HII Regions

HII regions are bubbles of ionized gas surrounded by denser, colder neutral material. They are created by hot young stars that produce high-energy electromagnetic radiation. Any photon with an energy of at least 13.6 eV is powerful enough to ionize a hydrogen atom; this corresponds to light with wavelengths of shorter than 19.2 nm (which is in the ultraviolet portion of the electromagnetic spectrum). Only massive stars emit significant quantities of such high-energy photons, so HII regions tend to form around one or more massive stars. Since massive stars don’t live very long, HII regions are often seen in regions of ongoing star formation with lots of young stars, still surrounded by neutral dust and gas. The energy expelled from a young massive star will spread out into the volume around it, ionizing any gas it encounters.

Eventually, the high-energy photons will be spread too thinly to continue to ionize the surrounding material faster than the newly ionized protons and electrons can recombine to reform neutral hydrogen atoms. Setting the rate at which a central star emits ionizing photons N^* equal to the recombination rate of the surrounding gas defines a volume within which the gas is almost completely ionized. Outside this volume, the gas quickly becomes almost completely neutral. If the density of the surrounding material is roughly constant and we assume that the region contains only hydrogen gas, then the so-called HII region will be roughly spherical and the radius will be given by:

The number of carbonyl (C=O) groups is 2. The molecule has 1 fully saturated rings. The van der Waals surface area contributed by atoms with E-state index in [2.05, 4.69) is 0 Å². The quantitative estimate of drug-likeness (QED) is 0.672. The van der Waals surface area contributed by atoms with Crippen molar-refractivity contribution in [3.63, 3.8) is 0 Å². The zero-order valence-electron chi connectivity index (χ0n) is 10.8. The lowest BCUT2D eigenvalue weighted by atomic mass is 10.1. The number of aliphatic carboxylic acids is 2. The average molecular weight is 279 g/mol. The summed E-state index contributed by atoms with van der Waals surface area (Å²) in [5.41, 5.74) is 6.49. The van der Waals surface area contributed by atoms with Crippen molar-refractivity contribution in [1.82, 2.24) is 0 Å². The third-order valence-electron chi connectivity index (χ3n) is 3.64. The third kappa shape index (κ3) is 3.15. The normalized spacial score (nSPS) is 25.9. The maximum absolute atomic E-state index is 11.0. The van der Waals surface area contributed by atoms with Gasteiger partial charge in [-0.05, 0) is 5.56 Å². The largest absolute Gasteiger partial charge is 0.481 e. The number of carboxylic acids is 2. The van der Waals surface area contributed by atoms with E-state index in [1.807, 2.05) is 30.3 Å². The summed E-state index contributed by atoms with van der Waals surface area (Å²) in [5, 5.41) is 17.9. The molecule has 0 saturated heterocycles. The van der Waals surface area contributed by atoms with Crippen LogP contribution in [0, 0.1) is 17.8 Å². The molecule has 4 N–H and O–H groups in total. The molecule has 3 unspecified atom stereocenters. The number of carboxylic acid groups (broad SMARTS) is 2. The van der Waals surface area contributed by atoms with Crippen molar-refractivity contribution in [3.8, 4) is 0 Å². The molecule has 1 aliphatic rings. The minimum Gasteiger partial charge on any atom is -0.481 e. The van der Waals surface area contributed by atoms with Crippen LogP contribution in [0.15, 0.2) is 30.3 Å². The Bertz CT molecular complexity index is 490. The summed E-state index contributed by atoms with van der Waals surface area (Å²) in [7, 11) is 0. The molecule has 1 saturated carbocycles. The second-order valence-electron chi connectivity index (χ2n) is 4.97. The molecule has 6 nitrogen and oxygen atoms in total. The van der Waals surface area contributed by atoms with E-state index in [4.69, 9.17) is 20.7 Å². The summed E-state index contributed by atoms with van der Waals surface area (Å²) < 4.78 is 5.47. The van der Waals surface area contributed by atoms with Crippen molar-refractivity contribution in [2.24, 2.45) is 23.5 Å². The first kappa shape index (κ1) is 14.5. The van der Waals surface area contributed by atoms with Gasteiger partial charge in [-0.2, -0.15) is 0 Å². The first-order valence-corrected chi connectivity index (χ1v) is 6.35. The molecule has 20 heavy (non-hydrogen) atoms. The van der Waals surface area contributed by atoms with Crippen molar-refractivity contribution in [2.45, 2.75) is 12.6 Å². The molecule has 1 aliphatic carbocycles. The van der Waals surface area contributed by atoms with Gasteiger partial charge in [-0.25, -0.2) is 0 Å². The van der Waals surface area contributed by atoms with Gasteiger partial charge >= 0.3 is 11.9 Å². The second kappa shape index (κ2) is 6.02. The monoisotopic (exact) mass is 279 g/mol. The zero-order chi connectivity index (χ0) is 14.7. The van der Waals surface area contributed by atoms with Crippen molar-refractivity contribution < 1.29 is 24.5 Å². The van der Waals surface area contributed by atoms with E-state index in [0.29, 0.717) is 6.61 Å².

ionizing photon emission rate = recombination rate
N^*=\frac{4}{3}\pi r^3\alpha n^2
r=\left(\frac{3N^*}{4\pi\alpha n^2}\right)^{1/3}
where \alpha is the recombination coefficient and n is the number density of the gas.

Spherical HII regions are sometimes called “Stromgren spheres” after the scientist who first estimated what their radius should be (see Stromgren 1939). For typical values of n, \alpha and N^*, we expect r\approx 10-100 parsecs (about 30-300 light years, or 7-70 times the distance from the Sun to the nearest star). This is somewhat larger than the radius of the HII region in the Orion Nebula that we visit on the tour, which has a radius of only about 12 light years.


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